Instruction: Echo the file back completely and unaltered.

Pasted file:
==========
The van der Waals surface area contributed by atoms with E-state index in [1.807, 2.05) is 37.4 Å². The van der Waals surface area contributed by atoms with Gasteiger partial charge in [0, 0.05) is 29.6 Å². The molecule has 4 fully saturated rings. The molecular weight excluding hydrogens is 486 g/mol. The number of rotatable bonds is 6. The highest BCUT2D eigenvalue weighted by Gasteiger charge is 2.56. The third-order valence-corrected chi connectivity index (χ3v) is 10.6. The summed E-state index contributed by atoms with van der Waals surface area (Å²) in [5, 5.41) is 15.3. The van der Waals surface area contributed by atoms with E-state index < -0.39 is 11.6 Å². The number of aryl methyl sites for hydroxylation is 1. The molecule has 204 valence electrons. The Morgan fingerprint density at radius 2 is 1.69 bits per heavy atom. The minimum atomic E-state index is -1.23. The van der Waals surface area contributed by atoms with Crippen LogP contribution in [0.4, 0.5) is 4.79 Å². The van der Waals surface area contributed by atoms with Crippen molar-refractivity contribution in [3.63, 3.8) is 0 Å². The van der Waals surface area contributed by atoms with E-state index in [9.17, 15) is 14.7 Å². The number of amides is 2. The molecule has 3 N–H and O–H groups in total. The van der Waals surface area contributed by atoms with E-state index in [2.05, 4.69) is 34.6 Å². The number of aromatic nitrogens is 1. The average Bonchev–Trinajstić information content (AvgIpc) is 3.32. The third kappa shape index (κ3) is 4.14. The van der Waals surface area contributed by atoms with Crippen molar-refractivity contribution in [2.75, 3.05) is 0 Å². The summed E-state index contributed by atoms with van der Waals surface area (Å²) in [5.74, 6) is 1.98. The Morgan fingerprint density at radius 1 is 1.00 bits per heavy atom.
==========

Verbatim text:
The van der Waals surface area contributed by atoms with E-state index in [1.807, 2.05) is 37.4 Å². The van der Waals surface area contributed by atoms with Gasteiger partial charge in [0, 0.05) is 29.6 Å². The molecule has 4 fully saturated rings. The molecular weight excluding hydrogens is 486 g/mol. The number of rotatable bonds is 6. The highest BCUT2D eigenvalue weighted by Gasteiger charge is 2.56. The third-order valence-corrected chi connectivity index (χ3v) is 10.6. The summed E-state index contributed by atoms with van der Waals surface area (Å²) in [5, 5.41) is 15.3. The van der Waals surface area contributed by atoms with E-state index < -0.39 is 11.6 Å². The number of aryl methyl sites for hydroxylation is 1. The molecule has 204 valence electrons. The Morgan fingerprint density at radius 2 is 1.69 bits per heavy atom. The minimum atomic E-state index is -1.23. The van der Waals surface area contributed by atoms with Crippen LogP contribution in [0.4, 0.5) is 4.79 Å². The van der Waals surface area contributed by atoms with Crippen molar-refractivity contribution in [3.63, 3.8) is 0 Å². The van der Waals surface area contributed by atoms with E-state index in [9.17, 15) is 14.7 Å². The number of amides is 2. The molecule has 3 N–H and O–H groups in total. The van der Waals surface area contributed by atoms with E-state index in [2.05, 4.69) is 34.6 Å². The number of aromatic nitrogens is 1. The average Bonchev–Trinajstić information content (AvgIpc) is 3.32. The third kappa shape index (κ3) is 4.14. The van der Waals surface area contributed by atoms with Crippen molar-refractivity contribution in [2.75, 3.05) is 0 Å². The summed E-state index contributed by atoms with van der Waals surface area (Å²) in [5.74, 6) is 1.98. The Morgan fingerprint density at radius 1 is 1.00 bits per heavy atom.